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Who was Saint George?

Saint George is the patron saint of England. The anniversary of his death (303 AD) is today, Monday, 23 April, and it is seen as England’s ‘National Day.’

Do you know Saint George’s story? According to legend, he was a soldier in the Roman army and killed a dragon to save a princess. Traditional customs see Londoner’s waving the English flag (St. George’s Cross) and wearing a red rose. Saint George’s popularly identified with England and the English ideals of honour, bravery and gallantry.

Saint George’s life is very mysterious, and the information we have is not certain. He was born in Cappadocia, an area which is now in Turkey and later moved to Palestine. He became a Roman soldier, and because he protested against Rome’s persecution of Christians, he was imprisoned and tortured. However, throughout all of this, he stayed true to his beliefs.

George’s reputation grew with the crusades; legend says he appeared miraculously to lead the crusaders into battle. This event is recorded in stone over the south door of a church in Fordington, Dorset.

National Day celebrations include a big parade with floats, music and dancing and a special St. George’s Day service. Shakespeare’s birthday falls on the same day, and the Globe Theatre will be having its usual big celebrations.

By | April 22nd, 2012|Blog|0 Comments

Give Old Clothes to Beat Children’s Cancer

The Guardian has recently published an article about a praiseworthy initiative,Give up Clothes for Good. Clothing retailer TK Maxx and Cancer Research UK are urging people to clear out their wardrobes and take any unwanted quality clothes to TK Maxx, between 1 and 30 April, to raise money for research into children’s cancer.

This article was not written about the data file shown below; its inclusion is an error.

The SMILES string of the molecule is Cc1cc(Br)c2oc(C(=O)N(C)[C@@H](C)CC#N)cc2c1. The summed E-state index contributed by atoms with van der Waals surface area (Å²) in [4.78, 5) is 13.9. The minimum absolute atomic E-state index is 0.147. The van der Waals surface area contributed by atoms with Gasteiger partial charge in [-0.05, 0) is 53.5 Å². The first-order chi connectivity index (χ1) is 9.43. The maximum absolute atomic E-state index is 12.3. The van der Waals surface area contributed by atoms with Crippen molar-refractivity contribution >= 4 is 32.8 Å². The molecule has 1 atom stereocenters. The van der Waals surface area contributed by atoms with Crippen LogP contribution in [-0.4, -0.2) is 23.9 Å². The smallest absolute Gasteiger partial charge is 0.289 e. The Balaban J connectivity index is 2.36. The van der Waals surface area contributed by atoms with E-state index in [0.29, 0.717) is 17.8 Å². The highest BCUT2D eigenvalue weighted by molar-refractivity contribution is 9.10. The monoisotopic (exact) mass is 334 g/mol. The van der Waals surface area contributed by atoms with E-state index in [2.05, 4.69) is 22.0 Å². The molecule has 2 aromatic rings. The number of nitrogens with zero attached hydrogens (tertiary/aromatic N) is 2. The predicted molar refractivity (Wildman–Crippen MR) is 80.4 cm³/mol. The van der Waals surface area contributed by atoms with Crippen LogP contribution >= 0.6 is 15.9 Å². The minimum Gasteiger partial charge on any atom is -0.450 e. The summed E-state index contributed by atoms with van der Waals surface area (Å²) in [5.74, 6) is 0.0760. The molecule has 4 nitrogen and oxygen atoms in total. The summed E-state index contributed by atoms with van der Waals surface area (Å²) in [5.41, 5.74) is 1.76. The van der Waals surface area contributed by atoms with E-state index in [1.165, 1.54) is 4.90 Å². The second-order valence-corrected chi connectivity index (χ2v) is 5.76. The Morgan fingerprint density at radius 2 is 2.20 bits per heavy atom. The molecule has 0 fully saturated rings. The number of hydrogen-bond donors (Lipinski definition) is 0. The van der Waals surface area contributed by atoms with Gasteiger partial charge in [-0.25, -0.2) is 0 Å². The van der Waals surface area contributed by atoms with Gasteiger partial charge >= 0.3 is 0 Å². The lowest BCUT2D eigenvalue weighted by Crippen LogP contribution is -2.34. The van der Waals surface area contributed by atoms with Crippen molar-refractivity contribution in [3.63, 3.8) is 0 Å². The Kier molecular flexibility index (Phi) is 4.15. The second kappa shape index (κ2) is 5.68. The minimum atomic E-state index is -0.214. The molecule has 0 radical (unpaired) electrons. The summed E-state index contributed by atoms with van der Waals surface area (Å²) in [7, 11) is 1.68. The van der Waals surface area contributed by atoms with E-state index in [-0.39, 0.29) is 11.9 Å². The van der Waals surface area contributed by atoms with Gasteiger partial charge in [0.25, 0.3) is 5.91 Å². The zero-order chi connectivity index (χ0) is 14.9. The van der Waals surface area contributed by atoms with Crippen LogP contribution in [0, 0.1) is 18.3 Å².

The clothes will be sold in Cancer Research UK's 550 UK branches, or recycled. Retailers and charity organisations underline that this initiative is a good way of making use of unwanted clothes. According to the Defra Sustainable Clothing Roadmap Progress Report 2011, UK consumers throw away 2m tonnes of clothing every year, of which 1m goes straight to landfill.

Cancer Research UK last year generated as much as £5m from this activity. Every day, 4 children in the UK are told they have cancer. In the 1960s, only 1 in 4 survived, but today, almost 3 children in 4 survive. This is a great improvement, but there’s still more work to do and every little helps.

By | April 19th, 2012|Blog|0 Comments

Five Apps to Communicate for FREE

1) Viber

This app enables free calls and texts between its users worldwide using Wi-Fi and 3G. While the app works internationally, if you are personally abroad you could be asked to pay roaming charges, so check your calling plan’s conditions. Viber works on iPhone and the latest generations of iPod touch and iPad are partially supported.

2) Vonage Mobile

It offers free calls and texts to anyone who has the app worldwide, using Wi-Fi. It offers savings on international calls to users that don’t have the app. It claims to be 70 percent cheaper than most standard calling plans. Currently, Vonage supports iPhone, iPad and Android phones and tablets.

3) Fring

This app, besides free calls and texts to other Fring users worldwide, offers free group video and two-way video chat. It supports the major smartphones and tablets on any mobile operator and with any mobile internet connection.

4) WhatsApp

This app is to send free text and multimedia messages by using the same internet data plan that you use for email and web browsing. WhatsApp costs 62p and is available for iPhone, BlackBerry, Android, Windows Phone and Nokia.

5) Skype

The worldwide famous Skype started its service using computers, but it has now created many mobile apps which allow you to call almost any computer and any phone worldwide.Skype supports iPhone, iPod touch and iPad, Android, some Nokia and some Sony Ericsson handsets.

By | April 18th, 2012|Blog|0 Comments
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